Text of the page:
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'Sura', was a 'Royal Siamese' male , (a seal-point), that lived during the golden age of the emergence of Siamese as a new tour-de-force in the world of cats.
Anyone who was anyone in the cat world, owned a Siamese, often imported, or bred from imported stock. Many well-known ladies were taking up the cause of the Siamese cat, among them being the titular President of The National Cat Club, the Duchess of Bedford, and very notably, The Hon. Mrs. McLaren Morrison, who could easily claim to have one of the largest catteries in England at the time.
As a committee member, breeder and importer of cats, she was in fact, one of the most significant supporters of The National Cat Club, as a study of the first five volumes of The National Cat Club Stud-Book and Register confirms. Of the over 1800 cats recorded there-in, 175 were either owned or bred by Mrs. McLaren Morrison, which represents a whopping 9.72% of the entire register! Of the 93 imported cats, some 29 belonged to Mrs. McLaren Morrison, representing 31.18% of imported cats that had been registered.
But her interests were not exclusively confined to cats, as she was also one of Britain's most avid importers of dogs, and a well-known fancier in both domains. While a strong supporter and Committee member of the National Cat Club, she was equally a keen member and exhibitor with the Ladies Kennel Association.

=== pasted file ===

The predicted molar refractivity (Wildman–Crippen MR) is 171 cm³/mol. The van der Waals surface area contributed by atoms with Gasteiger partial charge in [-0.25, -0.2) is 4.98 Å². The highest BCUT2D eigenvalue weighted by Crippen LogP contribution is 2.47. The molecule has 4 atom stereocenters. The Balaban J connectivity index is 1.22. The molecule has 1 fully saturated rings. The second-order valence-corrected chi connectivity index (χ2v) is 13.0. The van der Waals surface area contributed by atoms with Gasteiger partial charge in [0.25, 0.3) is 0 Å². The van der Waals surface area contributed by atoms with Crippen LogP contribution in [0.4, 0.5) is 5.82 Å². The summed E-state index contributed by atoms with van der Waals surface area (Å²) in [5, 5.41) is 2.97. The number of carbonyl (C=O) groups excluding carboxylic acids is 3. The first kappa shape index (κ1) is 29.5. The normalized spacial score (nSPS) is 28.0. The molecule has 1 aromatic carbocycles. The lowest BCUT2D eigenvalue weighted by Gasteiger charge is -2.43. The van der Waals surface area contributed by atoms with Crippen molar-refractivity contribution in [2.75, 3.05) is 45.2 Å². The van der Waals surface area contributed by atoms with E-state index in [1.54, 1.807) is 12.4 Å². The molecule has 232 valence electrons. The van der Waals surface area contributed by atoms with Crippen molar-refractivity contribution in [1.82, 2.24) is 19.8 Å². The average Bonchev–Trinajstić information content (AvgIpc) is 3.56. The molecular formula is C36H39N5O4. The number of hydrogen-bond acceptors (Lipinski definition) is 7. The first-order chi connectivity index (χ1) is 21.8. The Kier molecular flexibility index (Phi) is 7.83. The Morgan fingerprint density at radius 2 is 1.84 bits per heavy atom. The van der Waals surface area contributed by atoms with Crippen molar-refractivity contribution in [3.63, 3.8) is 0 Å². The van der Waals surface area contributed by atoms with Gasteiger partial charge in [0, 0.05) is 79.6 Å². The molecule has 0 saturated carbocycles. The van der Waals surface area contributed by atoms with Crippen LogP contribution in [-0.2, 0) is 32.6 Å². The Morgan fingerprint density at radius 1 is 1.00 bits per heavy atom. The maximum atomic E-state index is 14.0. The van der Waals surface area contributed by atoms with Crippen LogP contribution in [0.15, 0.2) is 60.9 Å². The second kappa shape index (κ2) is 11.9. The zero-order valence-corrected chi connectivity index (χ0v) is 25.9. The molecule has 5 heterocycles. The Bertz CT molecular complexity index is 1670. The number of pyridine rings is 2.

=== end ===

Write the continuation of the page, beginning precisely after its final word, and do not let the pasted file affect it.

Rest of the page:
Mr. Charles Lane, when describing her in his book Dog Shows and Doggy People (1902) mentions her many imported foreign breeds of dogs, but has the following to say about her interest in cats:
"Mrs. Morrison has not confined her attention to dogs alone, but has for many years kept a considerable number of both long-haired and short-haired cats, with which she has won numerous prizes at the best at the Crystal Palace and other places. I think she has chiefly kept Blues and Whites in the former, and Tortoiseshells, Tortoiseshell and Whites, Blacks and Pure Whites in the latter, and she has been one of the most spirited buyers at the shows, frequently claiming some of the high-class specimens which took her fancy."
Of her dog varieties, he tells us of her importations of 'Chows' from China, her 'Samoyedes' from the Arctic Regions, her 'Bhuteer' Terriers from India, her 'Spaniels' from both Tibet and Japan, and of her great success at home with her King Charles Spaniels. Of her kennels he informs us:
"If anyone had any doubts about this lady being a keen and enthusiastic fancier and lover of animals, they would be dispelled by the fact that, although her kennels are situated at Kepwick Park, far away from a railway station, in the neighbourhood of the Yorkshire Moors, near Thirsk, she has been represented, even during her visits to India with her husband, who has held an appointment there, at many of the shows in other parts of England."
Although Mrs. McLaren Morrison's interest in cats dates from the mid 1880's, it was not until 1895 that we find evidence of her interest in Siamese. Her first purchases appear to have been from a litter bred by Mrs. Chapman in May of 1895, sired by 'Puppy' and out of 'Susa'. which included two males and a female, respectively named 'Siam of Kepwick', 'Bangkok of Kepwick' and 'Princess of Siam'.
Initially, one is left wondering why anyone would buy three kittens of the same breeding, but not when you realise that the sire 'Puppy', who was owned by Mrs. Chapman, was a son of the original 'Tiam O'Shian I' imported out of Bangkok. This made 'Puppy' a half-brother to 'Tiam O'Shian II'.